Britain is sitting on a boozequake, and what with cuts, austerity and Conservatism, GPs are going to see their workload rise even more as a result.
I had to visit my GP a few days before my recent BBC documentary on alcoholism was broadcast. I had a chest infection, but once the diagnosis was made, the doctor and I had a brief chat about Britain's relationship with booze.
He reckoned a good proportion of the people who came to see him, though reporting all manner of other things, were actually there because of drink problems they wouldn't confront. And here, the government cuts to the frontline were already having an effect. My surgery used to have an alcohol counsellor. The post has now gone.
There is something odd about seeing David Cameron and Andrew Lansley continuing loudly to claim that they are not cutting the frontline. If I had worries about my drinking, then yes, my GP is still there. But actually, that alcohol expert would have been part of my frontline. Were I to get into more serious difficulty, and require acute short-term residential care, two of the four places where I might get it in the Camden area are also gone. One of the arguments used for shutting them is that the beds were not always full. Sorry, but that was the point … there was always a spare bed, in case it was needed.
When I made a speech recently about this concept of ‘the frontline', Mark Brown, editor of One In Four, the mental health magazine, made a fascinating contribution on my website. He asked ‘what exactly is the frontline in mental health? Mental health inpatient wards? Community mental health teams? GPs surgeries? Social services departments? Community organisations? HR departments of companies? Consulting rooms of therapists or counsellors? The case work of advocates? Back to Work providers and JobCentres, benefit decision making bodies? Mental health charities? Advice and support helplines and websites? Accident and Emergency departments?'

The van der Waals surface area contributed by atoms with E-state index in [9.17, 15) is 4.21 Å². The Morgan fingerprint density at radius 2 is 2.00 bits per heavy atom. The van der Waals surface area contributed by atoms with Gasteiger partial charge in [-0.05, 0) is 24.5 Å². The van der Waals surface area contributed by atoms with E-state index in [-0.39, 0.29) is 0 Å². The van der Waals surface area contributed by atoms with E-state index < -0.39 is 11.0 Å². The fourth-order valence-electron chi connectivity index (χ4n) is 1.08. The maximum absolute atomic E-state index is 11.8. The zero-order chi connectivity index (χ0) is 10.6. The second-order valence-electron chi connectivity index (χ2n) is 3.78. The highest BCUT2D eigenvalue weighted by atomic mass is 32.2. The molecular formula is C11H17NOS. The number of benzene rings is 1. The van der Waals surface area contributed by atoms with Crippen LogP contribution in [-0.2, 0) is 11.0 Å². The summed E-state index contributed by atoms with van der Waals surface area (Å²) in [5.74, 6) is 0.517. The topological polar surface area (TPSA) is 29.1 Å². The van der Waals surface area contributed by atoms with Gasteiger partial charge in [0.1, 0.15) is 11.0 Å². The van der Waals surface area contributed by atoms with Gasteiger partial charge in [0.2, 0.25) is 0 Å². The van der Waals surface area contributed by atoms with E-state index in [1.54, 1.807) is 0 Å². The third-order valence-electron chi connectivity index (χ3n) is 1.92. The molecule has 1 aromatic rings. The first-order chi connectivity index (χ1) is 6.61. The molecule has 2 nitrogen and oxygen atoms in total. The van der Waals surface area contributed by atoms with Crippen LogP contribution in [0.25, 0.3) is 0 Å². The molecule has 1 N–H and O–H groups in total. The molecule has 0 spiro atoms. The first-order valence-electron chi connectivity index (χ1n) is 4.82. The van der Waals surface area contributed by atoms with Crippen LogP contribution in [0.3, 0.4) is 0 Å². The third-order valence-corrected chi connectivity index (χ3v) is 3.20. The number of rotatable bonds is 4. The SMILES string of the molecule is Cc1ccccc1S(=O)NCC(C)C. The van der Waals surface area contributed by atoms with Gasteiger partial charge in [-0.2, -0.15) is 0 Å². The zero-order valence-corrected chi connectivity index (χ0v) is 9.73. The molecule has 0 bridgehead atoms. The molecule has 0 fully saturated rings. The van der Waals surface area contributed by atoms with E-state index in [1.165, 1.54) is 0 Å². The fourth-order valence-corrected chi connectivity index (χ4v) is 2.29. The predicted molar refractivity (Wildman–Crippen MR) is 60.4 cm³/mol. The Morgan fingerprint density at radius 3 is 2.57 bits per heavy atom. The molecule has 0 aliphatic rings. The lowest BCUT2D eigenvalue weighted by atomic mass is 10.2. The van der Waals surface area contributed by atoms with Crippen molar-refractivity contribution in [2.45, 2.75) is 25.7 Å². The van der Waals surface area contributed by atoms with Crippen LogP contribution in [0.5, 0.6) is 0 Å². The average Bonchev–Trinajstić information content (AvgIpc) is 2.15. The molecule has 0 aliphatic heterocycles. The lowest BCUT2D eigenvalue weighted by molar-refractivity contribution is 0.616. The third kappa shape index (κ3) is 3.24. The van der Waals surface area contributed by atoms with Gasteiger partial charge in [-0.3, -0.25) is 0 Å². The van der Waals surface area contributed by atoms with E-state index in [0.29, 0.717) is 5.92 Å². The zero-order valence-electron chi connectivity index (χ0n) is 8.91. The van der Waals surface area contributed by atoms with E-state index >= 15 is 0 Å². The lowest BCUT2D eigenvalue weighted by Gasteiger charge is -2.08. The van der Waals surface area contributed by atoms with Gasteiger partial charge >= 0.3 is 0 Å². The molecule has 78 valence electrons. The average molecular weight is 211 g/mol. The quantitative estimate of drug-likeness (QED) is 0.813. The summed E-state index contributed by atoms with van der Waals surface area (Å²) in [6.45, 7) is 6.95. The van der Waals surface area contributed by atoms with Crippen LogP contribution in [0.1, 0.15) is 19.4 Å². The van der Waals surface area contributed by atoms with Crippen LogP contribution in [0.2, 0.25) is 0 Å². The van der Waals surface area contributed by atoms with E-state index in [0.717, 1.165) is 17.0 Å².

The truth is it is all of these things. If my research for Panorama is anything to go by, GPs will be seeing more not less of patients because of drink, and as these other services come under pressure, the GP's share of the frontline will grow. Dr Nick Sheron, consultant hepatologist at Southampton General Hospital, reported that liver disease is the only major killer on the rise. The main smoking diseases have seen falls from between 20 and 70 per cent. In the same timeframe, mortality from liver disease has risen by more than 400 per cent. He also revealed that whereas once cirrhosis was a male-dominated illness, now his patients are evenly divided between men and women.
He reported changes in drinking patterns too. Only 5 per cent of his patients did most of their drinking in a pub. The rest – 95 per cent – mainly drank at home. That is why I called my programme ‘Britain's Hidden Alcoholics.' Middle class professionals who have good jobs, families, lots of consumer goods, nice holidays. But who drink too much and live in denial of that fact.
The government is currently devising a new strategy for alcohol. The signs are that they are looking mainly at the problem of young binge drinkers out at the weekend wrecking town centres. It is A problem. But is not in my view THE problem. THE problem is the huge rise of drinking at home, the power of the supermarkets and marketing, and the insight that wine ‘doesn't really count' as alcohol.
The best clip in my film came from Mark, a recovering alcoholic, who said: ‘I think people's perception of what is an alcoholic is interesting because actually, do you know what, it is not the guy with the brown paper bag and the strong cider or cheap vodka. It can be two glasses a night if that is what you need. I challenge anybody I know to stop for a month, to go the same places, do the same things, interact with the same people and just remove the alcohol from the equation and see how they feel.'
It is a challenge millions of Britons could not meet. The consequences are clear to GPs every day of the week and if the government fails to address the real issues surrounding alcohol, Britain's boozequake will reverberate through every surgery in Britain.
Alastair Campbell's film is available on BBC iplayer. His ebook, The Happy Depressive, is available now on all main platforms